Kab bin Ashraf, the Poet, is Killed

(3rd Year of the Migration /AD 624)

Ka’b b. Ashraf was an ambitious Jew and a famous poet. He often satirized the Prophet and Muslims especially after the victory of the Muslims in the Battle of Badr due to his jealousy and enmity. He often went to Makkah, provoked the polytheists against Muslims, recited laments and tried to arouse their feelings of vengeance and enmity. He acted insolently in Madinah and said bad things about the daughters and wives of the Muslims.

We had mentioned before that poetry and rhetoric played an important role in the life of Arabs. The poetry of that day was as influential as the media of today. Therefore, the enmity of this Jewish poet against Islam spread to other people. Therefore, the Messenger of God heeded the poems of this inauspicious man and sought ways of coping with his poems. 

We learn from the resources that Ka’b did not find it enough to work against Islam with his poetry; he also set up a plan to kill the Prophet.

The body of such a man was fully harmful for Islam. Therefore, it was necessary to eliminate him.

With the permission of the Messenger of God, Muhammad b. Maslama and two or three more Companions undertook the duty of killing Ka’b. One night, they went to his house and killed him.[1]

The murder of a famous person like Ka’b b. Ashraf caused a great panic among Jews. Some people from his tribe went to the presence of the Messenger of God and said that Ka’b was innocent and that he did not deserve to be killed. The Messenger of God answered them as follows:

“He satirized us and oppressed Muslims with his tongue; he also encouraged the polytheists to fight us.”[2]

After this incident, Jews, who were famous for causing mischief and unrest in history, started to act respectfully and softly to a certain extent toward the Prophet and Muslims. They did not insult or provoke openly but they never gave up mischief-making, which was part of their nature, openly or secretly. 


(3rd Year of the Migration, the month of Rabiulawwal)

The Victory of Badr made the neighboring Arab tribes that had not signed a peace treaty with Muslims brood over the situation. They were worried that the Muslims, who had become very strong, would attack them. Therefore, there were some activities in the neighboring Arab tribes after the Battle of Badr. One of the expeditions that took place as a result of those activities is the Expedition of Ghatafan or Anmar.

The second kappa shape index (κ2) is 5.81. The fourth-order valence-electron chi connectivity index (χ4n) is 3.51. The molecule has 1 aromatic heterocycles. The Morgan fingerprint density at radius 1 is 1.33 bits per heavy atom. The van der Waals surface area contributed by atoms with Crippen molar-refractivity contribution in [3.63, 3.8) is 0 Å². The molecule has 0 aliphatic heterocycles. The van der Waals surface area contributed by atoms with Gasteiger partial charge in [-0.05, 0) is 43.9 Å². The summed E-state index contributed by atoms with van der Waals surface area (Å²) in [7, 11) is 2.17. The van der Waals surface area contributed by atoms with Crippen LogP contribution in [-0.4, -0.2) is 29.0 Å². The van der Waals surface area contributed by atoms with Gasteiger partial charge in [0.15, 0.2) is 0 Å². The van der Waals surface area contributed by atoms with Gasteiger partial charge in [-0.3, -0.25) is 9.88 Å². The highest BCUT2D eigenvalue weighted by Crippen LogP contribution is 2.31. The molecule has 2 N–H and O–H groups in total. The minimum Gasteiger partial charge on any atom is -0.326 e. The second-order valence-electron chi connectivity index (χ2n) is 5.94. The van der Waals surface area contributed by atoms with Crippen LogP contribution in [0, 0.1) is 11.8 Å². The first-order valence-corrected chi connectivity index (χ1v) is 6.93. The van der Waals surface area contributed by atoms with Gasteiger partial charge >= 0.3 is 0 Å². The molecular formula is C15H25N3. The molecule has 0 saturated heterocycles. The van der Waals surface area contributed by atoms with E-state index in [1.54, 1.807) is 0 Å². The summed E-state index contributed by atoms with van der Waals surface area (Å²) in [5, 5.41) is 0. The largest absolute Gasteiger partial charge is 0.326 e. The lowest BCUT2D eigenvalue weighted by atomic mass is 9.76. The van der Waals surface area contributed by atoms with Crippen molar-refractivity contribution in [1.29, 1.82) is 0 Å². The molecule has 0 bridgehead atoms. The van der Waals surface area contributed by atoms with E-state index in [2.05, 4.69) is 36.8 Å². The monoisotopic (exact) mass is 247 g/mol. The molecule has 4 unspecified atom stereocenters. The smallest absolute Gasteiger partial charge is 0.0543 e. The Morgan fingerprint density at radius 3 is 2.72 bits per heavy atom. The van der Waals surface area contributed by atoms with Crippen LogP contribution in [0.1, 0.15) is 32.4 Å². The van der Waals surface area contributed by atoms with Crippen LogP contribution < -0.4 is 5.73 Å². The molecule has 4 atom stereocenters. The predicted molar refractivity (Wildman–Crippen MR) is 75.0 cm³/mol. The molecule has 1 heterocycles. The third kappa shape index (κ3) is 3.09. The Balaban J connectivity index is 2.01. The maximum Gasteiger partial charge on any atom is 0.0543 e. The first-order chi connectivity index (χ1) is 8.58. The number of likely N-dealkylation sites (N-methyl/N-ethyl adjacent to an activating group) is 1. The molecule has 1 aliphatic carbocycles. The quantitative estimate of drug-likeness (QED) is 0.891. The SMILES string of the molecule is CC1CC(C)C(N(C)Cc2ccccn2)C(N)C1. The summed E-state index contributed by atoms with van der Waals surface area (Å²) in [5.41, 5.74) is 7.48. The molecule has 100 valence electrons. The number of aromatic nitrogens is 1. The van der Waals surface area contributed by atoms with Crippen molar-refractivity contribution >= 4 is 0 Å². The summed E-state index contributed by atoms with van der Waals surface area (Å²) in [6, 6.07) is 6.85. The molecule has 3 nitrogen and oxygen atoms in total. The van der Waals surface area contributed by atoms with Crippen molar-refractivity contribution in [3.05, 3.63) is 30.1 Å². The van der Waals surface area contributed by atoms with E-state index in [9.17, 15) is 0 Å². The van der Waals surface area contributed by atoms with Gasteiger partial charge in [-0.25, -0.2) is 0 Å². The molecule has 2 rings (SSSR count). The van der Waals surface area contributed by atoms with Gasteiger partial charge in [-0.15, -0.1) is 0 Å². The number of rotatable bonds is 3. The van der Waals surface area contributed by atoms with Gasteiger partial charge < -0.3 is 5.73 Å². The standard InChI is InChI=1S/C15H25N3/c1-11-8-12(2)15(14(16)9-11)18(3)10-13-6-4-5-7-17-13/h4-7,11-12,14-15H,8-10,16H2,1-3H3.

Du’thur b Harith (also known as Ghawrath), one of the brave people of Sons of Muharib, decided to make a raid on Madinah with many people from Sons of Tha’laba and Sons of Muharib that belonged to the tribe of Ghatafan. Their aim was to intimidate the Muslims and to plunder things around Madinah.[3]

The Messenger of God heard about their preparation. He left Uthman b. Affan as his deputy in Madinah and walked toward the plunderers with four hundred and fifty people, among whom were some cavaliers. However, when the plunderers heard that the Prophet was coming, they escaped and took shelter behind the hills. Nobody was seen around when Muslims arrived. Only a person called Jabir from Sons of Thalaba was captivated. He told them about what had happened. Then, Jabir was invited to Islam and he became a Muslim.[4]

Assassination Attempt by Ghawrath

Finding out that the plunderers took refuge behind the hills, the Prophet found it appropriate to wait there for a while. While they were waiting, it started to rain. The clothes of the Prophet got wet. He hung his clothes on a branch of a tree to dry them. He lay down under the tree in order to rest for a while.

Those who wanted to make a raid were watching the Prophet from the hill. When they noticed that the Prophet took of his armor and started to lie down under the tree alone, they informed Ghawrath, their leader, about the situation happily. 

“This is an unmissable opportunity! Muhammad has left his Companions and he is alone. We will kill him before his Companions come and try to protect him!”